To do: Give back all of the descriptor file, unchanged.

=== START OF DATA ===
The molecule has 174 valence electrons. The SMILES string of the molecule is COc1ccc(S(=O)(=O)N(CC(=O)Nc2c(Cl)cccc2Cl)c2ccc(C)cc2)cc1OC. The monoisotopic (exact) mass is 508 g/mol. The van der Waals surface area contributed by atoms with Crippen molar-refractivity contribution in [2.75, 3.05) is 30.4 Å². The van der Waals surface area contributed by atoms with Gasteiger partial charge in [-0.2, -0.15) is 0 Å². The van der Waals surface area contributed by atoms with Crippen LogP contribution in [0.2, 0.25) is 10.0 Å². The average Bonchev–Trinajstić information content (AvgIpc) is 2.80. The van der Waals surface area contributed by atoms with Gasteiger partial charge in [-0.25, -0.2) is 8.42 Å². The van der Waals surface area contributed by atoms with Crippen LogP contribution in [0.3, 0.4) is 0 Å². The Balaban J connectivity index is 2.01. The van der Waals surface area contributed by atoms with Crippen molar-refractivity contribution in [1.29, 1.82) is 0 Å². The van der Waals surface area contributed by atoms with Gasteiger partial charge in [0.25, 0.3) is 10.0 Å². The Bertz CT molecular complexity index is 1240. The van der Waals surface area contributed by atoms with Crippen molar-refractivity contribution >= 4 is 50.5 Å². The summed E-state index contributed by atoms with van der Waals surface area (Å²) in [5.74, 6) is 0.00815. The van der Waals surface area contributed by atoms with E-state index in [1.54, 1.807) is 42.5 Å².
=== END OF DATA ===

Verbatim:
The molecule has 174 valence electrons. The SMILES string of the molecule is COc1ccc(S(=O)(=O)N(CC(=O)Nc2c(Cl)cccc2Cl)c2ccc(C)cc2)cc1OC. The monoisotopic (exact) mass is 508 g/mol. The van der Waals surface area contributed by atoms with Crippen molar-refractivity contribution in [2.75, 3.05) is 30.4 Å². The van der Waals surface area contributed by atoms with Gasteiger partial charge in [-0.2, -0.15) is 0 Å². The van der Waals surface area contributed by atoms with Crippen LogP contribution in [0.2, 0.25) is 10.0 Å². The average Bonchev–Trinajstić information content (AvgIpc) is 2.80. The van der Waals surface area contributed by atoms with Gasteiger partial charge in [-0.25, -0.2) is 8.42 Å². The van der Waals surface area contributed by atoms with Crippen LogP contribution in [0.3, 0.4) is 0 Å². The Balaban J connectivity index is 2.01. The van der Waals surface area contributed by atoms with Crippen molar-refractivity contribution in [1.29, 1.82) is 0 Å². The van der Waals surface area contributed by atoms with Gasteiger partial charge in [0.25, 0.3) is 10.0 Å². The Bertz CT molecular complexity index is 1240. The van der Waals surface area contributed by atoms with Crippen molar-refractivity contribution >= 4 is 50.5 Å². The summed E-state index contributed by atoms with van der Waals surface area (Å²) in [5.74, 6) is 0.00815. The van der Waals surface area contributed by atoms with E-state index in [1.54, 1.807) is 42.5 Å².